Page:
By Dr. Becker
In May 2017, the city council in Benecia, California voted to allow a new type of pet in the city: potbellied, also known as “mini,” pigs. While originally slated to contain a weight restriction of 100 pounds, this rule was ultimately eliminated after experts chimed in that it’s virtually impossible to know how big a pig will be when it’s fully grown.1
This is also a fact that anyone considering a potbellied pig for a pet should be well aware — and in complete acceptance — of before bringing such a unique pet home. According to the California Potbellied Pig Association (CCPA):2
“In truth, any potbellied pig can reach a weight of 200 pounds and not be overweight. Some potbellies top out at under 100 pounds, but most will be 100 to 150 pounds. If your pig is not at least five years old, it may not be full grown.”
Baby potbellied pigs are adorable, no doubt. However, many end up at rescues after their owners realize they’re not going to stay little. A full-grown potbellied pig is a lot to handle, so take into consideration whether your home and heart is ready for this challenge. If it is, these animals can make extremely rewarding pets, though there are some factors to consider beyond those you might think about when adopting a dog or cat.
Whether a Potbellied Pig Pet Is Legal Depends on Where You Live
Whether or not it’s “legal” to own a potbellied pig as a pet depends on where you live. In 2015, for instance, Kansas City, Missouri voted to allow Vietnamese potbellied pigs as pets, provided they’re kept on a leash or in a fenced area.3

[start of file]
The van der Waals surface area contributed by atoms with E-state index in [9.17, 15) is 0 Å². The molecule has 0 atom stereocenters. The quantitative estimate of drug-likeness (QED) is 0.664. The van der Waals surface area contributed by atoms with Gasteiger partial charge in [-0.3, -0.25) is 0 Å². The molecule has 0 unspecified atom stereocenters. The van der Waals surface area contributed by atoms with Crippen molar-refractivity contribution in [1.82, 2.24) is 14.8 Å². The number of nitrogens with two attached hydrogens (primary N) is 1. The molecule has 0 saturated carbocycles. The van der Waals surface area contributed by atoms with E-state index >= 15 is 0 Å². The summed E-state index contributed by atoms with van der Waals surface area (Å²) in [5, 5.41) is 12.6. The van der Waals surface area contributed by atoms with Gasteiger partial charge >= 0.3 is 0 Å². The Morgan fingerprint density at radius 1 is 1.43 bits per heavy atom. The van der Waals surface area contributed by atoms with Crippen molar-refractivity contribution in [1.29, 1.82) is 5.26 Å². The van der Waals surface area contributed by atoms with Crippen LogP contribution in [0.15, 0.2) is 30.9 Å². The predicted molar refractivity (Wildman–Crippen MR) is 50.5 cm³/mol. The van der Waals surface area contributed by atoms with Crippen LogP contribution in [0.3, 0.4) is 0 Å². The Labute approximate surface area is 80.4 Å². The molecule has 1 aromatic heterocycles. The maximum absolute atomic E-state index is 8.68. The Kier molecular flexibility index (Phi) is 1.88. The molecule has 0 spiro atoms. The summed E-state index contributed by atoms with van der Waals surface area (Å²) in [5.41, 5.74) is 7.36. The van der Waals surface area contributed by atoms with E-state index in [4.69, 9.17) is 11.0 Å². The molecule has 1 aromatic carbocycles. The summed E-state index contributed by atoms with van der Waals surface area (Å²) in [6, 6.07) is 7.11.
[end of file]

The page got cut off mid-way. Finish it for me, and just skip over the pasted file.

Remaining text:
In Las Vegas, Nevada, lawmakers loosened restrictions on potbellied pigs as pets in 2016, changing legislation to eliminate size restrictions and allow more than one on a property.4 Residents may have up to six pigs, depending on the size of the lot, which is a good thing for the animals.
“The truth is that pigs are herd animals and do much better as pets with at least one partner,” CCPA states.5 In New York City, meanwhile, the animals are illegal, despite a devoted following and veterinarians’ claims that, “They can be found in all five boroughs.”6 In one case reported by The New York Times, a judge dismissed a violation against one potbellied pig owner, who said the pet was an emotional support animal for her and her ailing father.
The health department got the dismissal overturned, however, forcing the woman to give up her beloved pet to a sanctuary in North Carolina.7 So before adding a potbellied pig to your family, check out your local (city and county) ordinances to avoid potential heartbreak. Also be aware of the fine print and be prepared to know the law should you be accused of harboring an illegal pet.
“We have seen situations where police, animal control officers, zoning officials, etc. have come to homes demanding the removal of pet potbellied pigs only to find out that they had no legal standing in doing so. A check of the ordinances found that having a potbellied pig was not illegal in those particular areas,” CPPA stated, continuing: